"It was an absolute tragedy," one Administration source said recently of the evolution of U.S. policy. "Libya does provide support to (terrorists) . . . but as we've learned so many times support is not control . . . and to virtually declare war on Qaddafi is way out of proportion to the threat and the problem."

In the course of escalating its anti-Qaddafi campaign, the State Department on January 8 released several papers and documents that are in fact sanitized versions or summaries of highly classified intelligence reports.

Though these public documents were intended to bolster the Administration's confrontation campaign, the papers make clear that Qaddafi is a regional threat, rather than a direct antagonist of the U.S.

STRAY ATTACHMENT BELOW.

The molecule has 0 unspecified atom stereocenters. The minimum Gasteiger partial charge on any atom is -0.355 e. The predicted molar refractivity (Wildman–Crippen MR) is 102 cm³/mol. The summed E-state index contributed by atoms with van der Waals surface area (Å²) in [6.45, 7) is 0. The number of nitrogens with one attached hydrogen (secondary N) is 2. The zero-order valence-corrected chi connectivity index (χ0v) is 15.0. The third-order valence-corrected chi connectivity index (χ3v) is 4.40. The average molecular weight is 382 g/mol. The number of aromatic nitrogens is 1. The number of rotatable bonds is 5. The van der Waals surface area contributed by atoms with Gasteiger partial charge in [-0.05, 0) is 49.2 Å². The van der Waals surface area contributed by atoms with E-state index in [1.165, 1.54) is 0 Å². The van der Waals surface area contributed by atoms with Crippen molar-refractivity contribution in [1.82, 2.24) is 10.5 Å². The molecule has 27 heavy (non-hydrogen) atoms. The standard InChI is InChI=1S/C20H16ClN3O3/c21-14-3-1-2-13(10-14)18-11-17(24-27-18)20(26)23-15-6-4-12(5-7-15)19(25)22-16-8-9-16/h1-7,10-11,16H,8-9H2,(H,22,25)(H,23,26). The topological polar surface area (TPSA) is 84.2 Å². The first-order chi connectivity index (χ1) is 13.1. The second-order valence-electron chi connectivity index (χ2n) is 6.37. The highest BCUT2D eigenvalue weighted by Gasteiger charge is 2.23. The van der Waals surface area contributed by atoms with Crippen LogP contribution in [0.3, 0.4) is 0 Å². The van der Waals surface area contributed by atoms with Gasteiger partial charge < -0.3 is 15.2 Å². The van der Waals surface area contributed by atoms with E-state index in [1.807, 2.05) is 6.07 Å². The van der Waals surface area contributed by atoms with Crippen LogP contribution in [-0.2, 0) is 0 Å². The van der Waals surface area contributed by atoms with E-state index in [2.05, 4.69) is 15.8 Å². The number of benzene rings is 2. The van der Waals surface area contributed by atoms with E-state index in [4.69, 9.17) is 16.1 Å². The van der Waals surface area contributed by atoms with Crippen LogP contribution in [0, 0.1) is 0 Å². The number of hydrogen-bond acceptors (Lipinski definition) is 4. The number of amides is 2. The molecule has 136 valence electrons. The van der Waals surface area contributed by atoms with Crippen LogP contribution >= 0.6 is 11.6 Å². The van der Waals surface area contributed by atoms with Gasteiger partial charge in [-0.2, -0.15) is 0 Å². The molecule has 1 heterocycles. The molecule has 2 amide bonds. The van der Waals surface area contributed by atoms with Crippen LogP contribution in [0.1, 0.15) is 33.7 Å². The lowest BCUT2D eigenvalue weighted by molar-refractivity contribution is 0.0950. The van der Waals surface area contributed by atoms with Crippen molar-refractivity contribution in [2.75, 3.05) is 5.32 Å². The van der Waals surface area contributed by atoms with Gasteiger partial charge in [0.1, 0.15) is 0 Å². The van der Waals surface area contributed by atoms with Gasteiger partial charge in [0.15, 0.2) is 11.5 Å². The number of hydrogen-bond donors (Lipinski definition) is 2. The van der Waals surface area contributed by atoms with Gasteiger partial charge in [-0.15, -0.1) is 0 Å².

Among the documents released by the State Department is a five-page summary entitled: "Chronology of Libyan Support for Terrorism 1980-85." A total of 58 incidents are described. Only two mention the United States. The first is the well-publicized murder of an anti-Qaddafi Libyan student in Colorado during July 1981. The second involves an alleged plan in May 1985 by 17 Libyans to kill anti-Qaddafi dissidents in the United States; the FBI thwarted the plan and no one was killed.

The chronology lists 56 terrorist acts in Europe (10 in Italy alone), the Middle East and Africa that in almost every case were directed at Libyan exiles or dissidents or anti-Qaddafi plotters, officials, diplomats or leaders who oppose Qaddafi.

U.S. intelligence analysts have for years concluded that Qaddafi is obsessed with killing off any possible opposition to his regime, either inside Libya or outside. He will go to absurd extremes in dispatching assassins to murder those opponents.